WILLINGBORO — For 16 hours a day, seven days a week, 3-year-old Crista Jackson has a nurse by her side.
Crista was born almost three months premature with chronic lung disease, making it difficult for her to breathe and speak. Her nurses from Bayada Home Health Care in Mount Laurel help her use a tracheostomy and ventilator for her breathing and take her to regular speech and chest physical therapy appointments.
Despite her daily challenges, the bubbly toddler was all smiles Thursday, when Assemblyman Troy Singleton, D-7th of Palmyra, visited her home to learn how home care has impacted her family. She loved bouncing over to his side to give him high-fives.
“She’s a tough little kid,” Singleton told Crista’s mother, Jennifer Asson.
Singleton is hoping children who receive pediatric home care will benefit from a bill he has sponsored that would prohibit cuts to reimbursement rates by Medicaid managed care organizations for personal care assistant (PCA) services. While Crista's medical needs are greater and she receives private nursing care versus personal care assistant services, her family is advocating for the bill's passage. They hope future legislation that would mandate an increase in the private duty nursing rate reimbursement will follow.
Singleton said he plans to include language in the 2018 fiscal year budget to address the issue.
The New Jersey Department of Human Services establishes a state Medicaid fee-for-service rate for PCAs, but managed care companies like HMOs are allowed to set their own rates. The bill would require managed care companies to adhere to the established state rate, currently $18 per hour. The rate was last raised two years ago. HMOs in New Jersey pay between $13 and $15, officials estimated.
The Assembly passed the bill Monday. The Senate Budget and Appropriations Committee will consider it Thursday. Sen. Diane Allen, R-7th of Edgewater Park, co-sponsored the Senate version of the measure.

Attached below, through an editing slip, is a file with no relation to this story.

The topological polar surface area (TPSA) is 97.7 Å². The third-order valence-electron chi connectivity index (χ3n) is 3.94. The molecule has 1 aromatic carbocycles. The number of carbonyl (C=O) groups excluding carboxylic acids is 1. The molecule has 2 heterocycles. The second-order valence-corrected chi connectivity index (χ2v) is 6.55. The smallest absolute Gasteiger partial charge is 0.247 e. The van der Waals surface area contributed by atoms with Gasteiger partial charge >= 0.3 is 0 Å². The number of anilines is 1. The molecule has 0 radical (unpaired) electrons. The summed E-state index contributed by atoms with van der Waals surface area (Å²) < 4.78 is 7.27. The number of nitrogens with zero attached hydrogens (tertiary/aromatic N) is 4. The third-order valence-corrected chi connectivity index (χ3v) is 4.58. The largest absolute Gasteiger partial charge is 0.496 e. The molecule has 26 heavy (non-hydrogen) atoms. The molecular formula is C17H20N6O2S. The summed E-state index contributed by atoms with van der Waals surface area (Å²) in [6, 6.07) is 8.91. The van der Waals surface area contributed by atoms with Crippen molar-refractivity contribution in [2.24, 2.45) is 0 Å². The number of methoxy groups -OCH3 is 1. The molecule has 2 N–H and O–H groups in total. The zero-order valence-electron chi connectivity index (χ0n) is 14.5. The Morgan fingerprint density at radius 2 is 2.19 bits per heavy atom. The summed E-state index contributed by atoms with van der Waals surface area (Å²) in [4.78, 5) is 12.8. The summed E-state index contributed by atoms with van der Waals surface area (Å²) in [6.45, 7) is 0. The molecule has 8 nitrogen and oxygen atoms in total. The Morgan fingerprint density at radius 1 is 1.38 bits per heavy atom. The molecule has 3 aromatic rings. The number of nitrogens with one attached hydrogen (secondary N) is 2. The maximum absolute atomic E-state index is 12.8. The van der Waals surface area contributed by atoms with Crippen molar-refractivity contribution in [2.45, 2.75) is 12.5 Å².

“Additional reimbursement cuts for in-home care will put some of New Jersey’s most vulnerable residents at risk,” Allen said. “Those who provide this critical care should be paid a reasonable rate, which will continue to make it possible for nursing home-eligible patients to remain in their own homes.”
Without home care, some children would be forced into long-term care in a hospital or pediatric nursing facility, isolating them from family, friends and activities. Home care takes the burden off not only the children, but also their families, Bayada officials said.
Crista’s mother takes comfort in leaving her daughter with a medical professional when she needs to go to work or run errands. Before home care, Crista spent a lot of time in hospitals.
“It’s a lot of work to take care of her,” Asson said. “I’m so glad I have the support that I have, because I don’t think I’d be able to do this by myself.”
Because she needs a higher level of care, Crista does not qualify for personal care assistant services. Her condition requires a registered nurse rather than a home health aide, so her care falls under private duty nursing.
Fair reimbursement is also an issue for private duty nursing care. The Home Care & Hospice Association of N.J. will be asking Singleton to sponsor a bill to increase the private duty nursing rate reimbursement by $10, according to Bayada spokeswoman Lisa Weinstein.
“It’s something that keeps families in their homes, keeps them together, and keeps them focused on things that they need to do,” Singleton said of home care nursing.
Crista is getting ready to start school on June 1, the same day Singleton’s bill heads to the Senate Budget Committee. Singleton hopes the bill will arrive on Gov. Chris Christie’s desk before the end of June.
“That’s the plan, Miss Crista!” he said, giving her another high-five.